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First Whole Hog EVER!

Discussion in 'Roll Call' started by bigpig88, Oct 11, 2010.

  1.  I'm doing our first hog this saturday and using the link below as a guide.  That said it mentions to put coals around the carcas as well as in the bottom.  Obviously the bottom I get but is the placement of the briqetts near the carcas necessary and do they mean up top?  Secondly Do you guys reccomend putting the rub on the night before or the morning of?  And lastly what is the best way to store the pig overnight?  We don't have a fridge and are going to use ice to keep it cool  can we damage the meat in any way if it freezes?  Any suggestions on these would be great I just don't want to f this up.  It's not cheap but no other way to test my BBQ skills that this...LOL.  Thanks! 


  2. Our Pit[​IMG]
  3. meateater

    meateater Legendary Pitmaster SMF Premier Member

  4. mballi3011

    mballi3011 Epic Pitmaster OTBS Member SMF Premier Member


    Bye the looks of that smoker I think that he has aready seen Cowgirls Blog. But if not that a really good idea. I have never done a whole hog except at Jerry's gathering and it was a small pig maybe 40lbs.
  5. Dutch

    Dutch Smoking Guru Staff Member Administrator Group Lead OTBS Member OTBS Admin SMF Premier Member

    How big of a hog are you doing? Judging from the pit size I'm guessing 70-80 pounds?  I seen small whole hogs packed in ice in a 100 quart cooler for the trip home from the butchers and for overnight storage.  Years ago my neighbor out of desperation placed his small whole hog in the bathtub packed in ice and just about got shot by his missus. He wanted to borrow my 100 quart chest but my boys wouldn't let him use it and for whatever reason, they didn't want/think to call me on my cell.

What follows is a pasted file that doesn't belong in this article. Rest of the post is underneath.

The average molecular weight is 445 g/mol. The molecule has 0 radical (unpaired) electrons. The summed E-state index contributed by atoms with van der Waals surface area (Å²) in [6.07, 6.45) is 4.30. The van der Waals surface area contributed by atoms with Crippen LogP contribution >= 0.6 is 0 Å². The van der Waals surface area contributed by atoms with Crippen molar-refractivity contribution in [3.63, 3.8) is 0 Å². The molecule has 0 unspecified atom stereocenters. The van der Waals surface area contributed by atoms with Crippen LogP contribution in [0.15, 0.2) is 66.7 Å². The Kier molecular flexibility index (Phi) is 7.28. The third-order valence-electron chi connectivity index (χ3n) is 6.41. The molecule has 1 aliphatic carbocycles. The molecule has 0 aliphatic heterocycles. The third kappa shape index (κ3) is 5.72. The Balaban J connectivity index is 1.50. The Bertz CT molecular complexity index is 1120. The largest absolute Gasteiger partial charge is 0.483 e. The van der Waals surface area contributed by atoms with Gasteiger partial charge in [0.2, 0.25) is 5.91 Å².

6. Pack it in a kiddie pool if you've got one, if not I lined a big cardboard box w/ some rigid foam insulation, a bit of plywood and 7mill plastic and it worked great. What ever you use I recommend that you wrap it plastic or some some blankets (that you never intend to use again)  for insulation, what is the avg temp there at night?  Also. if your going to keep it on ice overnight  it will be tough to do the rub the night before since the ice will melt and wash it off.

    Banking the coals around the pig is to prevent flare ups and a possible grease fire I would assume. I am sure you will get enough info from the folks on here to avoid any major issues.

    Good luck
  7. You got it 75lbs.  We built this using plans on another site...Should I season the night before or the morning of?
  8. Temp at night is going to be in the low 60's.  I'm thinking about going with a cooler to store.  I just dont want the pig to freeze over night and have to thaw in the early morning.  Thoughts?
  9. Yeah read that pretty good im specifically wondering if I need to put coals around the carcas and how.   I have a stretcher thats gonna go over the top of the grate to hold the pig but I dont want ash to get on the meat.  
  10. If this is the basic design that you are using I would just follow the picture on the upper left (top view) and put coals in the four corners of the pit. Also depending on what you use for a lid I would fashion some sort of hole for a thermometer to keep an eye on cooking temp. As long as it stays around 225-250, you’re doing well. This way all the grease drips harmlessly to the ground. If you were to have a grease fire in a set up like this it would be dangerous to say the least. Last summer a friend of mine set his pig on fire in the cooker we use (modified 275 gal heating oil drum, see my pictures) there were flames 7-8 feet out of the drum. Not to worry though it still came out great!

  11. Dutch

    Dutch Smoking Guru Staff Member Administrator Group Lead OTBS Member OTBS Admin SMF Premier Member

    tshine has charcoal in each corner. Jeanie (Cowgirl) has two charcoal fires in her pit-one under the shoulders and the other under the hams.

     Jeanie also adds 10-15 unlit briquettes to each end every 1 1/2 - 2 hours.  Halfway thru the cooking time, she flips the hog over and cooks to in internal temp of 180°.

    You can apply the rub before or you can do what some of us do on our pork smokes~rub the night before-wrap in plastic place in the fridge and the next morning, remove from the fridge, remove the plastic and add anouther dusting of rub.
    Last edited: Oct 12, 2010
  12. cowgirl

    cowgirl Legendary Pitmaster OTBS Member

    Thanks Dutch. [​IMG]

    I place the heat at both ends.. you just don't want it under the pig.. the rib section cooks fast without the addition of hot coals underneath. In fact you might have to cover them with foil half way through to keep them from overcooking. You can also cover the mid section with bacon to keep the meat from drying out.